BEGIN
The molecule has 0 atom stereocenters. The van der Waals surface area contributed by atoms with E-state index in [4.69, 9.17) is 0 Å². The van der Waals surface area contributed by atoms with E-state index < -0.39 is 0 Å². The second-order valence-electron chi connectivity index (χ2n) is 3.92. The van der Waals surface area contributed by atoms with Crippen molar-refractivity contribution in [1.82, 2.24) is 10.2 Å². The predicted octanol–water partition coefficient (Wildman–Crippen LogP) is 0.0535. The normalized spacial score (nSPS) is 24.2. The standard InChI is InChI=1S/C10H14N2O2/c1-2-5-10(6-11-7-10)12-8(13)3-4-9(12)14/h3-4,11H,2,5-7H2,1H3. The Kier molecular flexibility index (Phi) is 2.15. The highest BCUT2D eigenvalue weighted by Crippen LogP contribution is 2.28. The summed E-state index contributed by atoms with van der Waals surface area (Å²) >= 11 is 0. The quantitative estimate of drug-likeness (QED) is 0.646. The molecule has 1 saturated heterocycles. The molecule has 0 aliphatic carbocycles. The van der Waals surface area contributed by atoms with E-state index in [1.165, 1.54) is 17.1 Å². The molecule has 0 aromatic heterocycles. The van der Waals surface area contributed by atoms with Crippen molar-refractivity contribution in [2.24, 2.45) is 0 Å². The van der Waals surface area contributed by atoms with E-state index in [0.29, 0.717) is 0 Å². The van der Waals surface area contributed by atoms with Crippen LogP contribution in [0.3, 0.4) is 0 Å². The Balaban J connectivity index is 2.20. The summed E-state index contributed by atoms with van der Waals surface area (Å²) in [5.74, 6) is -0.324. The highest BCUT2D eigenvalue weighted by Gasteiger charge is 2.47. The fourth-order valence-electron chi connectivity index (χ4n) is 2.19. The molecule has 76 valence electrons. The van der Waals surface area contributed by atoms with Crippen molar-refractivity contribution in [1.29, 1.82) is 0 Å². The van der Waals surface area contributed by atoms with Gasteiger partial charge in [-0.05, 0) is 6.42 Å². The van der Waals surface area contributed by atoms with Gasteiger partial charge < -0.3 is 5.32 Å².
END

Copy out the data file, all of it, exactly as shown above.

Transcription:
The molecule has 0 atom stereocenters. The van der Waals surface area contributed by atoms with E-state index in [4.69, 9.17) is 0 Å². The van der Waals surface area contributed by atoms with E-state index < -0.39 is 0 Å². The second-order valence-electron chi connectivity index (χ2n) is 3.92. The van der Waals surface area contributed by atoms with Crippen molar-refractivity contribution in [1.82, 2.24) is 10.2 Å². The predicted octanol–water partition coefficient (Wildman–Crippen LogP) is 0.0535. The normalized spacial score (nSPS) is 24.2. The standard InChI is InChI=1S/C10H14N2O2/c1-2-5-10(6-11-7-10)12-8(13)3-4-9(12)14/h3-4,11H,2,5-7H2,1H3. The Kier molecular flexibility index (Phi) is 2.15. The highest BCUT2D eigenvalue weighted by Crippen LogP contribution is 2.28. The summed E-state index contributed by atoms with van der Waals surface area (Å²) >= 11 is 0. The quantitative estimate of drug-likeness (QED) is 0.646. The molecule has 1 saturated heterocycles. The molecule has 0 aliphatic carbocycles. The van der Waals surface area contributed by atoms with E-state index in [1.165, 1.54) is 17.1 Å². The molecule has 0 aromatic heterocycles. The van der Waals surface area contributed by atoms with Crippen molar-refractivity contribution in [2.24, 2.45) is 0 Å². The van der Waals surface area contributed by atoms with E-state index in [0.29, 0.717) is 0 Å². The van der Waals surface area contributed by atoms with Crippen LogP contribution in [0.3, 0.4) is 0 Å². The Balaban J connectivity index is 2.20. The summed E-state index contributed by atoms with van der Waals surface area (Å²) in [5.74, 6) is -0.324. The highest BCUT2D eigenvalue weighted by Gasteiger charge is 2.47. The fourth-order valence-electron chi connectivity index (χ4n) is 2.19. The molecule has 76 valence electrons. The van der Waals surface area contributed by atoms with Crippen molar-refractivity contribution in [1.29, 1.82) is 0 Å². The van der Waals surface area contributed by atoms with Gasteiger partial charge in [-0.05, 0) is 6.42 Å². The van der Waals surface area contributed by atoms with Gasteiger partial charge < -0.3 is 5.32 Å².